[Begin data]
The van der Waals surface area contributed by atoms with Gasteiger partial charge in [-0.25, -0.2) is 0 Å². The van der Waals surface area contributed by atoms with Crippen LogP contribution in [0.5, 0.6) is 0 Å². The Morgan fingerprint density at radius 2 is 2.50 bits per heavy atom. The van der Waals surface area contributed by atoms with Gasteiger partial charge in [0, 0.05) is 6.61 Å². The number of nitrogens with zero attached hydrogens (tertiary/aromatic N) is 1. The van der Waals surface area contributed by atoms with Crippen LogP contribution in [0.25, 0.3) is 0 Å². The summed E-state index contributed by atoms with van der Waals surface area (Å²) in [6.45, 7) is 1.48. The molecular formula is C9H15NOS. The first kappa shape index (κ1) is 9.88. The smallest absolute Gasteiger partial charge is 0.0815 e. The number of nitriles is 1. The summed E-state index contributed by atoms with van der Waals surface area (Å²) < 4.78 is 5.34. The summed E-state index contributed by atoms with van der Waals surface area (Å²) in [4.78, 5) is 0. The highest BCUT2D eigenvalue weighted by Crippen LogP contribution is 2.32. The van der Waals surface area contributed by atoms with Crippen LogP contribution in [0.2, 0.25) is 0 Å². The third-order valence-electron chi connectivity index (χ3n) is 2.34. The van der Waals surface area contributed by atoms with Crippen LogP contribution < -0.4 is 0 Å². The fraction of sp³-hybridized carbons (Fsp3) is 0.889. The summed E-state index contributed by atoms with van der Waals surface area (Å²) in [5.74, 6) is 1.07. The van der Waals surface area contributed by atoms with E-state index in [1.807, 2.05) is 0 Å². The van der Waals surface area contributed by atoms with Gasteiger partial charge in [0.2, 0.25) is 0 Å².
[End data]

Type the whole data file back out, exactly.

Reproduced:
The van der Waals surface area contributed by atoms with Gasteiger partial charge in [-0.25, -0.2) is 0 Å². The van der Waals surface area contributed by atoms with Crippen LogP contribution in [0.5, 0.6) is 0 Å². The Morgan fingerprint density at radius 2 is 2.50 bits per heavy atom. The van der Waals surface area contributed by atoms with Gasteiger partial charge in [0, 0.05) is 6.61 Å². The number of nitrogens with zero attached hydrogens (tertiary/aromatic N) is 1. The van der Waals surface area contributed by atoms with Crippen LogP contribution in [0.25, 0.3) is 0 Å². The summed E-state index contributed by atoms with van der Waals surface area (Å²) in [6.45, 7) is 1.48. The molecular formula is C9H15NOS. The first kappa shape index (κ1) is 9.88. The smallest absolute Gasteiger partial charge is 0.0815 e. The number of nitriles is 1. The summed E-state index contributed by atoms with van der Waals surface area (Å²) < 4.78 is 5.34. The summed E-state index contributed by atoms with van der Waals surface area (Å²) in [4.78, 5) is 0. The highest BCUT2D eigenvalue weighted by Crippen LogP contribution is 2.32. The van der Waals surface area contributed by atoms with Crippen LogP contribution in [0.2, 0.25) is 0 Å². The third-order valence-electron chi connectivity index (χ3n) is 2.34. The van der Waals surface area contributed by atoms with Crippen LogP contribution < -0.4 is 0 Å². The fraction of sp³-hybridized carbons (Fsp3) is 0.889. The summed E-state index contributed by atoms with van der Waals surface area (Å²) in [5.74, 6) is 1.07. The van der Waals surface area contributed by atoms with E-state index in [1.807, 2.05) is 0 Å². The van der Waals surface area contributed by atoms with Gasteiger partial charge in [0.2, 0.25) is 0 Å².